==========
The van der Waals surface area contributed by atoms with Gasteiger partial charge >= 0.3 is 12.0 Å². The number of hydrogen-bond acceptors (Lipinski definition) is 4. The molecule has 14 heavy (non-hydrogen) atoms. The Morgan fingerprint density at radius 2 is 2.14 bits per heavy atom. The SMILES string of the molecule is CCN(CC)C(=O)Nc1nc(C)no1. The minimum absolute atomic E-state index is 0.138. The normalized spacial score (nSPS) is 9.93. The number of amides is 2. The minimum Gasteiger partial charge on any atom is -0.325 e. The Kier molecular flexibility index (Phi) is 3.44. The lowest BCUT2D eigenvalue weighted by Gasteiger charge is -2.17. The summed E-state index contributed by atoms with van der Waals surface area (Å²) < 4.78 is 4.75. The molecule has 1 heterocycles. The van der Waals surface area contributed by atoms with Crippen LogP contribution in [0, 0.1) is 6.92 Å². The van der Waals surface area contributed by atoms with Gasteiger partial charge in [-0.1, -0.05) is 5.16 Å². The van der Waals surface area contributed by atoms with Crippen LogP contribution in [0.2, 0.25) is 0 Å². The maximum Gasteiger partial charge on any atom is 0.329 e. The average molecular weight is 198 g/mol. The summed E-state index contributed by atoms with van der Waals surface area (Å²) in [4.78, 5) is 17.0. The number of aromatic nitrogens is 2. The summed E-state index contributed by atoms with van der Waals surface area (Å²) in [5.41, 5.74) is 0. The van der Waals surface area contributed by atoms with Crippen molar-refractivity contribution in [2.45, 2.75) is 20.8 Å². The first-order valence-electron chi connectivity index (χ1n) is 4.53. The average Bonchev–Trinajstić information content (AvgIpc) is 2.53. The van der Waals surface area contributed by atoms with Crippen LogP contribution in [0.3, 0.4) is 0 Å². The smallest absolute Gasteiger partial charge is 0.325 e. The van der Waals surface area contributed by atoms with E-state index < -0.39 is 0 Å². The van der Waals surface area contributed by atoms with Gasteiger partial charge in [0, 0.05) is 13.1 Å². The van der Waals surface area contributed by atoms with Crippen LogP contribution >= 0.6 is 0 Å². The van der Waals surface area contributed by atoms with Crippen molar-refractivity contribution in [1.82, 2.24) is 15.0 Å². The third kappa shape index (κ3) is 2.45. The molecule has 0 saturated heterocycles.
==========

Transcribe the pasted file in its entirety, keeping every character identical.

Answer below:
The van der Waals surface area contributed by atoms with Gasteiger partial charge >= 0.3 is 12.0 Å². The number of hydrogen-bond acceptors (Lipinski definition) is 4. The molecule has 14 heavy (non-hydrogen) atoms. The Morgan fingerprint density at radius 2 is 2.14 bits per heavy atom. The SMILES string of the molecule is CCN(CC)C(=O)Nc1nc(C)no1. The minimum absolute atomic E-state index is 0.138. The normalized spacial score (nSPS) is 9.93. The number of amides is 2. The minimum Gasteiger partial charge on any atom is -0.325 e. The Kier molecular flexibility index (Phi) is 3.44. The lowest BCUT2D eigenvalue weighted by Gasteiger charge is -2.17. The summed E-state index contributed by atoms with van der Waals surface area (Å²) < 4.78 is 4.75. The molecule has 1 heterocycles. The van der Waals surface area contributed by atoms with Crippen LogP contribution in [0, 0.1) is 6.92 Å². The van der Waals surface area contributed by atoms with Gasteiger partial charge in [-0.1, -0.05) is 5.16 Å². The van der Waals surface area contributed by atoms with Crippen LogP contribution in [0.2, 0.25) is 0 Å². The maximum Gasteiger partial charge on any atom is 0.329 e. The average molecular weight is 198 g/mol. The summed E-state index contributed by atoms with van der Waals surface area (Å²) in [4.78, 5) is 17.0. The number of aromatic nitrogens is 2. The summed E-state index contributed by atoms with van der Waals surface area (Å²) in [5.41, 5.74) is 0. The van der Waals surface area contributed by atoms with Crippen molar-refractivity contribution in [2.45, 2.75) is 20.8 Å². The first-order valence-electron chi connectivity index (χ1n) is 4.53. The average Bonchev–Trinajstić information content (AvgIpc) is 2.53. The van der Waals surface area contributed by atoms with Crippen LogP contribution in [0.3, 0.4) is 0 Å². The smallest absolute Gasteiger partial charge is 0.325 e. The van der Waals surface area contributed by atoms with E-state index < -0.39 is 0 Å². The van der Waals surface area contributed by atoms with Gasteiger partial charge in [0, 0.05) is 13.1 Å². The van der Waals surface area contributed by atoms with Crippen LogP contribution >= 0.6 is 0 Å². The van der Waals surface area contributed by atoms with Crippen molar-refractivity contribution in [1.82, 2.24) is 15.0 Å². The third kappa shape index (κ3) is 2.45. The molecule has 0 saturated heterocycles.